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Red Sox hold off Mets, snap losing streak

@feinsand
July 30, 2020

For a team mired in a four-game losing streak in a season only five games old, the prospect of facing Jacob deGrom is less than ideal, but that’s precisely what the Red Sox were presented with on Wednesday night at Citi Field. Nathan Eovaldi did his part to hold serve

For a team mired in a four-game losing streak in a season only five games old, the prospect of facing Jacob deGrom is less than ideal, but that’s precisely what the Red Sox were presented with on Wednesday night at Citi Field.

Nathan Eovaldi did his part to hold serve against deGrom, allowing Boston's offense to break out against the Mets’ bullpen, scoring four times in the seventh and eighth to seize a skid-busting 6-5 win.

“Having a big win against deGrom, it’s a big deal for us,” Eovaldi said. “We were able to rally together.”

Box score

That rally almost went for naught. Closer Brandon Workman loaded the bases with nobody out in the ninth and let the Mets claw within one run, but he fanned Yoenis Céspedes (who had homered one inning earlier) and retired Robinson Canó to strand the bags full for his first save of the season.

“He was sweating a lot, he told me,” said catcher Christian Vázquez, who hit a game-tying home run in the seventh and a two-run single in the eighth, the latter of which proved to be the decisive runs. “But he got the work done, and we won the game.”

The Red Sox knew what a 1-5 start could mean, having opened the 2019 campaign with that exact record. It took 38 games for them to climb back to the .500 mark, though in a 162-game season, there was plenty of time to bolster the win column. In this year’s 60-game sprint, five losses in the first six games could have been reason to push the panic button.

Wednesday's contest was the first of seven straight games on the road for the Red Sox, though given what just happened at Fenway Park, manager Ron Roenicke felt that a change of scenery may have benefited his club.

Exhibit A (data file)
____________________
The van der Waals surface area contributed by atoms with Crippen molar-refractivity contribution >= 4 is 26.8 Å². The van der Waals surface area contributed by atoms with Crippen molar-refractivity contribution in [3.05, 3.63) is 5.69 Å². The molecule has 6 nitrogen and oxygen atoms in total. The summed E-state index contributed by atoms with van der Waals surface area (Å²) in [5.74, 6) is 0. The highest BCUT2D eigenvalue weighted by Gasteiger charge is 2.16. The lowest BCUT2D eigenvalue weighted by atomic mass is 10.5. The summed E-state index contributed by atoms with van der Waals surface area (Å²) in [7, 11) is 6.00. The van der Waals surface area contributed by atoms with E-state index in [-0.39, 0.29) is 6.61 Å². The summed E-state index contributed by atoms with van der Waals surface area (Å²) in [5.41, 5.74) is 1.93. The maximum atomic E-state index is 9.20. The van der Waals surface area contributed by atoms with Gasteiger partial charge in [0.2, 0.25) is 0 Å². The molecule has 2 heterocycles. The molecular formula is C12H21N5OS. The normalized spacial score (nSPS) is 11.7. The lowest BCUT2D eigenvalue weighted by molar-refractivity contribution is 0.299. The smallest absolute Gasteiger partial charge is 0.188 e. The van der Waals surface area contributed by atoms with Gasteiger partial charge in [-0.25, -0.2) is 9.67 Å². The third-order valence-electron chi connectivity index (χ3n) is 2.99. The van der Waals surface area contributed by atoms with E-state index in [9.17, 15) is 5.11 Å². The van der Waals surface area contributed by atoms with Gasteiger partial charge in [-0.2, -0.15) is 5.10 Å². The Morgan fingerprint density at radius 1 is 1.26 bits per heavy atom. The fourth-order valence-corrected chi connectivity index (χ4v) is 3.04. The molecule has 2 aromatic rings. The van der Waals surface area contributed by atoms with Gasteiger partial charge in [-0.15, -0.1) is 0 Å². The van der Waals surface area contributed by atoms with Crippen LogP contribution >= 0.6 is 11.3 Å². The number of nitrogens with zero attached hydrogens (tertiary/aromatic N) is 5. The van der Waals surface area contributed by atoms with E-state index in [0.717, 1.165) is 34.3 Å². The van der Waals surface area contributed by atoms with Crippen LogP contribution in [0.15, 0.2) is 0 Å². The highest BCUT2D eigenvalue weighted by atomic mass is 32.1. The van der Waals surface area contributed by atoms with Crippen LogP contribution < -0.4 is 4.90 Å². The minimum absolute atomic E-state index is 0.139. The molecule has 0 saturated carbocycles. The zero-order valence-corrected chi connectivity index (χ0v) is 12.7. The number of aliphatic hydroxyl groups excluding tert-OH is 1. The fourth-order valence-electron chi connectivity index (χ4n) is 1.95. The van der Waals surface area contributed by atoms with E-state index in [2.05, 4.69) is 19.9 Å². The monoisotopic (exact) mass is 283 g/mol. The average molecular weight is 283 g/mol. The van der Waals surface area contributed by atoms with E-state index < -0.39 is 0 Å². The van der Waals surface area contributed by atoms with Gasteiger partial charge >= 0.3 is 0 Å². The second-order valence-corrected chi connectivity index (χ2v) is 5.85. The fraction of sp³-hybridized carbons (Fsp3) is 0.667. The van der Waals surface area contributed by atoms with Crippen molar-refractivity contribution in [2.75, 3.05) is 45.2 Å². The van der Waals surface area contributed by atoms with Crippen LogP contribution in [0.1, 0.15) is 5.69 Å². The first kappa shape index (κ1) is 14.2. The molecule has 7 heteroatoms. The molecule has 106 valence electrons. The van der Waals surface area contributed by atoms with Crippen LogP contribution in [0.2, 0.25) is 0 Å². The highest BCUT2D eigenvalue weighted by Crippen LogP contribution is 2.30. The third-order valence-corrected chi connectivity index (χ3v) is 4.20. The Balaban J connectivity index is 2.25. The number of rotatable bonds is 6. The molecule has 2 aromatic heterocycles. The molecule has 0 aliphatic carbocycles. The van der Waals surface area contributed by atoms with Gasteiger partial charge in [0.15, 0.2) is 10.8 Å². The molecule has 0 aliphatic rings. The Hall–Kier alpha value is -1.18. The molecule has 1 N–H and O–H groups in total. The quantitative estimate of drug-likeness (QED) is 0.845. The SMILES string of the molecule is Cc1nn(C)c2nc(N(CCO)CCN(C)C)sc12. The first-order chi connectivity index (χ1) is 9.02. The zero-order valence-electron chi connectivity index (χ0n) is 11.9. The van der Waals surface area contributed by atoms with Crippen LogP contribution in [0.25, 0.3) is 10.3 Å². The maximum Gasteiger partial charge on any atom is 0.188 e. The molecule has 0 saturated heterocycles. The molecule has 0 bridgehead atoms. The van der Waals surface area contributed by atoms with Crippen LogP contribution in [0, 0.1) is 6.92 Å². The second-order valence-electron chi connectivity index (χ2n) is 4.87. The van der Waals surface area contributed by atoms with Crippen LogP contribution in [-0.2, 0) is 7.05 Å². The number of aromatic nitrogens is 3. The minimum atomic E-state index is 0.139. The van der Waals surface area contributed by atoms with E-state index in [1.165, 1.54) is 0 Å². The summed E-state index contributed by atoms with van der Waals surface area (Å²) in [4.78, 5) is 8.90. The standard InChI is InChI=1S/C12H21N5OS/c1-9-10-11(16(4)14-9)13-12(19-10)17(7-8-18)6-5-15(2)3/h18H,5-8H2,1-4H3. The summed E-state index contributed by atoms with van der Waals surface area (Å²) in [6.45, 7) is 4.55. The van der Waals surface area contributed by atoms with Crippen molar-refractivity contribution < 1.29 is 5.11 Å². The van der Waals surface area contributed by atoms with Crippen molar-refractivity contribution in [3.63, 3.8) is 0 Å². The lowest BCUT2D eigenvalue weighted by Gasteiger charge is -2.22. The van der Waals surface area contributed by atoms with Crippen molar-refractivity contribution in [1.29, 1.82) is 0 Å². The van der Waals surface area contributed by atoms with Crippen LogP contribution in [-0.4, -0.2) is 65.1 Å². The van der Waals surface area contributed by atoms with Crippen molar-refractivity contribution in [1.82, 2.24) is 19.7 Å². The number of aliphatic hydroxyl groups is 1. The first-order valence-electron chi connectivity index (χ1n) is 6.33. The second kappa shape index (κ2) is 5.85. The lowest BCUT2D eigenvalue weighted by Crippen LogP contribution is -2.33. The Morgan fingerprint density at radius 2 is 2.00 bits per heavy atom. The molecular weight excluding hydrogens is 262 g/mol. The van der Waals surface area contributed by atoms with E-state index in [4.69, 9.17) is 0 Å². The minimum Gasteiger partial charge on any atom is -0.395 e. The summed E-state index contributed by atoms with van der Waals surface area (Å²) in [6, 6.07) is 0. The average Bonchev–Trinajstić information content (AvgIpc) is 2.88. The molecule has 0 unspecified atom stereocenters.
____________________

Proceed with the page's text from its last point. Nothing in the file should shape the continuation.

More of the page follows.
“I think actually it was nice leaving Fenway,” Roenicke said. “We've been there for so long with the training camp and then opening up there. It was probably a nice thing for them to feel a little different atmosphere. It's a nice ballpark, we're playing a really good team, and when you face deGrom, you can't just go at it casually. You'd better be on your game, or you don't have much of a chance.”

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Entering the game, deGrom hadn’t allowed a run in his past 28 innings dating back to last Sept. 9, and based on the early innings, there was reason to believe that streak would remain intact. The Mets' ace came out dealing triple-digit fastballs -- he hit a career-high 101.1 mph twice, the fastest pitch by any starter since 2017-- while featuring a filthy changeup, holding the Red Sox to just one hit through the third.

Eovaldi was up to the challenge, limiting the Mets to one run during that same stretch. Rafael Devers and Mitch Moreland finally got to deGrom in the fourth with consecutive doubles, then a pair of wild pitches gave the Sox a lead.

“I thought we did a great job battling,” Roenicke said. “[deGrom] comes out throwing 100 with a 95 mph slider and a great changeup, you’re in for a battle. I thought our guys had a great game plan against him.”

Eovaldi was unable to hold the lead, but he did his job to keep the Red Sox in the game against deGrom, employing a similar approach that teams used to take against Pedro Martinez during his glory days in Boston: Stay close until he’s out of the game.

Eovaldi was done after five innings of two-run ball; deGrom allowed two runs over six innings. Mission accomplished.

“I didn't think he was quite as sharp with his stuff as we've seen him, but I still thought he battled great,” Roenicke said of Eovaldi. “We're going against one of the best pitchers in the game, and he kept us right there with him.”

Both sides had plenty of chances in the battle of bullpens, but it was Vázquez and the Red Sox who cashed them in when it counted.

Vázquez’s homer in the seventh inning tied the score at 3, and his bases-loaded single highlighted Boston’s three-run eighth. The Mets, on the other hand, stranded 11, four of them in scoring position over the final three innings.

“Vazqy has put himself in the category with the best catchers,” Roenicke said. “Defensively, we know he does a good job. Offensively, last year he really stepped it up. He showed us what we can do, and it’s looking like he’s that type of player again.”

Vázquez’s toughest job came in the ninth, when Workman struggled to find the zone with a two-run lead. Two walks and a single loaded the bases, but Workman grinded his way through the inning, allowing just one run before nailing down Boston’s second victory of the young season.

“Coming out on top in this one, it’s a big one for us,” Eovaldi said. “Hopefully, it’s going to get the ball rolling. We had a lot of guys step up and do things we needed them to do.”

Mark Feinsand, an executive reporter, originally joined MLB.com as a reporter in 2001.